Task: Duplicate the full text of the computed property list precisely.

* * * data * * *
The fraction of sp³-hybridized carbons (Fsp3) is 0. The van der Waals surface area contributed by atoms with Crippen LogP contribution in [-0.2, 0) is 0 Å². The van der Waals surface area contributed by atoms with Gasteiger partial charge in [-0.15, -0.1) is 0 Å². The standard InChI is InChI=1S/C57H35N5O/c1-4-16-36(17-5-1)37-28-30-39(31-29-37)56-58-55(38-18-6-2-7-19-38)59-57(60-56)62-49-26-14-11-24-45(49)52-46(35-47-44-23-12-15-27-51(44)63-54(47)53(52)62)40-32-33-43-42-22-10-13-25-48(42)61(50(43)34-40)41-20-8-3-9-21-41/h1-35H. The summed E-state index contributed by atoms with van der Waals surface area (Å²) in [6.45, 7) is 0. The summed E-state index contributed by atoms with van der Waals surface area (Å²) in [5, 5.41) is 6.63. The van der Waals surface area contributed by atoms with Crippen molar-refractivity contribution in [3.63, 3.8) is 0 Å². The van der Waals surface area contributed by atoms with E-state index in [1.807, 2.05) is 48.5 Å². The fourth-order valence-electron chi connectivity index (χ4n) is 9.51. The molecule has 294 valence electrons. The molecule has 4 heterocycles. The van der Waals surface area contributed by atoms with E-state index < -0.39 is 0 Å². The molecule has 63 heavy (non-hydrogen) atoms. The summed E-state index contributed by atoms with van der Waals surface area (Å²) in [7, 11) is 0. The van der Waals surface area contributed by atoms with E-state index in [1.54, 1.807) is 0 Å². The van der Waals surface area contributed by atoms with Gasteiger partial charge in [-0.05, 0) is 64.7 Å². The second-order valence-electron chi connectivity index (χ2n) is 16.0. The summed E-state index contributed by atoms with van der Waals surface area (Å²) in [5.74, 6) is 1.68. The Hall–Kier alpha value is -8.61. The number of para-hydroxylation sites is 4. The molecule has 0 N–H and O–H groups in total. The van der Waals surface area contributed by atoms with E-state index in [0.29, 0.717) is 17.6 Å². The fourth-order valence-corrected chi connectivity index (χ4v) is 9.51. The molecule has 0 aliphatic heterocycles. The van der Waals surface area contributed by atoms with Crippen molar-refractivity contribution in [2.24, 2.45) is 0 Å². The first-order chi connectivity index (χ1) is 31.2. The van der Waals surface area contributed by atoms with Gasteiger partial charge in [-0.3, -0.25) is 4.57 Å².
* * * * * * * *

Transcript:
The fraction of sp³-hybridized carbons (Fsp3) is 0. The van der Waals surface area contributed by atoms with Crippen LogP contribution in [-0.2, 0) is 0 Å². The van der Waals surface area contributed by atoms with Gasteiger partial charge in [-0.15, -0.1) is 0 Å². The standard InChI is InChI=1S/C57H35N5O/c1-4-16-36(17-5-1)37-28-30-39(31-29-37)56-58-55(38-18-6-2-7-19-38)59-57(60-56)62-49-26-14-11-24-45(49)52-46(35-47-44-23-12-15-27-51(44)63-54(47)53(52)62)40-32-33-43-42-22-10-13-25-48(42)61(50(43)34-40)41-20-8-3-9-21-41/h1-35H. The summed E-state index contributed by atoms with van der Waals surface area (Å²) in [6.45, 7) is 0. The summed E-state index contributed by atoms with van der Waals surface area (Å²) in [5, 5.41) is 6.63. The van der Waals surface area contributed by atoms with Crippen molar-refractivity contribution in [3.63, 3.8) is 0 Å². The van der Waals surface area contributed by atoms with E-state index in [1.807, 2.05) is 48.5 Å². The fourth-order valence-electron chi connectivity index (χ4n) is 9.51. The molecule has 294 valence electrons. The molecule has 4 heterocycles. The van der Waals surface area contributed by atoms with E-state index < -0.39 is 0 Å². The molecule has 63 heavy (non-hydrogen) atoms. The summed E-state index contributed by atoms with van der Waals surface area (Å²) in [7, 11) is 0. The van der Waals surface area contributed by atoms with E-state index in [1.54, 1.807) is 0 Å². The van der Waals surface area contributed by atoms with Gasteiger partial charge in [-0.05, 0) is 64.7 Å². The second-order valence-electron chi connectivity index (χ2n) is 16.0. The summed E-state index contributed by atoms with van der Waals surface area (Å²) in [5.74, 6) is 1.68. The Hall–Kier alpha value is -8.61. The number of para-hydroxylation sites is 4. The molecule has 0 N–H and O–H groups in total. The van der Waals surface area contributed by atoms with E-state index in [0.29, 0.717) is 17.6 Å². The fourth-order valence-corrected chi connectivity index (χ4v) is 9.51. The molecule has 0 aliphatic heterocycles. The van der Waals surface area contributed by atoms with Crippen molar-refractivity contribution in [2.24, 2.45) is 0 Å². The first-order chi connectivity index (χ1) is 31.2. The van der Waals surface area contributed by atoms with Gasteiger partial charge in [-0.3, -0.25) is 4.57 Å².